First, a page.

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Don't let Princeton cut spring break

<h6>Mark Dodici / The Daily Princetonian</h6>
Mark Dodici / The Daily Princetonian

In its Spring 2021 reopening plan, the University announced that it will not change its Academic Calendar, which slashed the usual weeklong Spring Break to a mere two days. This is not only an unnecessary modification to the usual University calendar, but it is detrimental to the academic experience, mental health, and well-being of students. This new calendar allows for only two days of break in an otherwise uninterrupted fifteen weeks of coursework, examinations, and paper deadlines.

When asked about the updated calendar and the changes affecting Spring Break in the student town hall held on Dec. 1, Dean of the College Jill Dolan justified the decision, explaining, “We like to give people an entire week to rest and recharge, but we’ve abbreviated the spring break, and we know that puts pressure on people, but we did that to encourage people to stay on campus.”

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The fact that the University would take away the only proper break students have during the spring semester as a deterrent for travel is highly misguided and exposes the University’s mistrust of the undergraduate student body.

This policy, along with the justification presented, shows that the University fails to see us as partners in protecting the health and well-being of our community. It simply does not trust its own student body to make responsible decisions, and instead creates barriers that effectively take away students’ sense of agency. It coerces students into measures designed to better ensure their compliance, even when the measures it deems necessary to this end are detrimental to health and well-being of the very students it claims to protect.

Simply put, the University would rather implement a preemptive group punishment in order to deter students from traveling, even if it means jeopardizing the student academic experience and mental health. This upcoming semester already promises to be unusually difficult for students, given the pandemic and campus restrictions. These factors should warrant more breaks during what is collectively seen as the harder of the two semesters, not fewer.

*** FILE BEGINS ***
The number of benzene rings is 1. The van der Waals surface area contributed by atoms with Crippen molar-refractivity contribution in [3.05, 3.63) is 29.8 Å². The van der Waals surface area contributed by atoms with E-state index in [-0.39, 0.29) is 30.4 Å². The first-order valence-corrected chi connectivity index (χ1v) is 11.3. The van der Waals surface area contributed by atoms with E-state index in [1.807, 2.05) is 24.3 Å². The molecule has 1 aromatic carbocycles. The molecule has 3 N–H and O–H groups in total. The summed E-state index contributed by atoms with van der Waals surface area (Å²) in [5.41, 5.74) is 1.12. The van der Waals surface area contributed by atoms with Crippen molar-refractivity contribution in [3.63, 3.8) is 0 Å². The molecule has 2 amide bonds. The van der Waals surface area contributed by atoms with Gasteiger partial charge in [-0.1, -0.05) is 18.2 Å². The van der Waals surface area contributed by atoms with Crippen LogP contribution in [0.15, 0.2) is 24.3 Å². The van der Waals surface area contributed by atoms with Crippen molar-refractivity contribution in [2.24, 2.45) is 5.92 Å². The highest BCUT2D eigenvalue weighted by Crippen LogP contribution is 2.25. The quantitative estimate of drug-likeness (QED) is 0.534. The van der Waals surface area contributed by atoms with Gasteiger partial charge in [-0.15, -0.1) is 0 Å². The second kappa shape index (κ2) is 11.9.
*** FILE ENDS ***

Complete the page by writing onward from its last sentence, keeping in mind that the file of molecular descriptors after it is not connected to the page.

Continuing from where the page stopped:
Students have already felt the detrimental effects of an abbreviated break. Last semester, Fall Break was initially shortened to allow for students to finish their lectures and leave campus by Thanksgiving break, as part of the University’s reopening plan. When the administration abruptly scrapped this plan less than three weeks before move-in, the University left the calendar unchanged for no apparent reason other than administrative inertia.

The shortening of the mid-semester break took a toll on the stamina of students and professors alike, even though it was in the context of a semester where students did have a separate Thanksgiving break, an equivalent for which does not exist during the spring semester. The shortened Fall Break compounds the issues of also shortening spring break and makes apparent the inevitable failure and detriment of this misguided change.

Finally, as a policy, the proposed calendar does little to change student behavior. A hypothetical student who intends to travel to visit family nearby or to escape to New York City for the weekend could do so with no mechanism in place to stop them or to keep them accountable, besides the minor inconvenience of an abbreviated visit. The ones who are affected are in fact the vast majority of students who comply with the social contract. 

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I believe that we deserve a Spring Break. A proper break. One where we can actually breathe, relax for a bit, catch up on coursework, mentally digest all the things we’ve learned, call a friend, go on a walk on the tow path by the canal — and not leave the University and its vicinity, of course. I do not find this to be a radical claim. It is unethical to expect students to work fifteen weeks non-stop, with their only break being the sort of extended weekend the University plans to offer. It is detrimental to our health, our academic experience, and our sense of community.

If you agree, you can take action NOW by adding your name to our petition. Together, we can place pressure on the University to revise its Spring 2021 Calendar and prioritize the health and well-being of its community.

Ahmed Farah is a junior from Gabes, Tunisia. He can be reached at afarah@princeton.edu.

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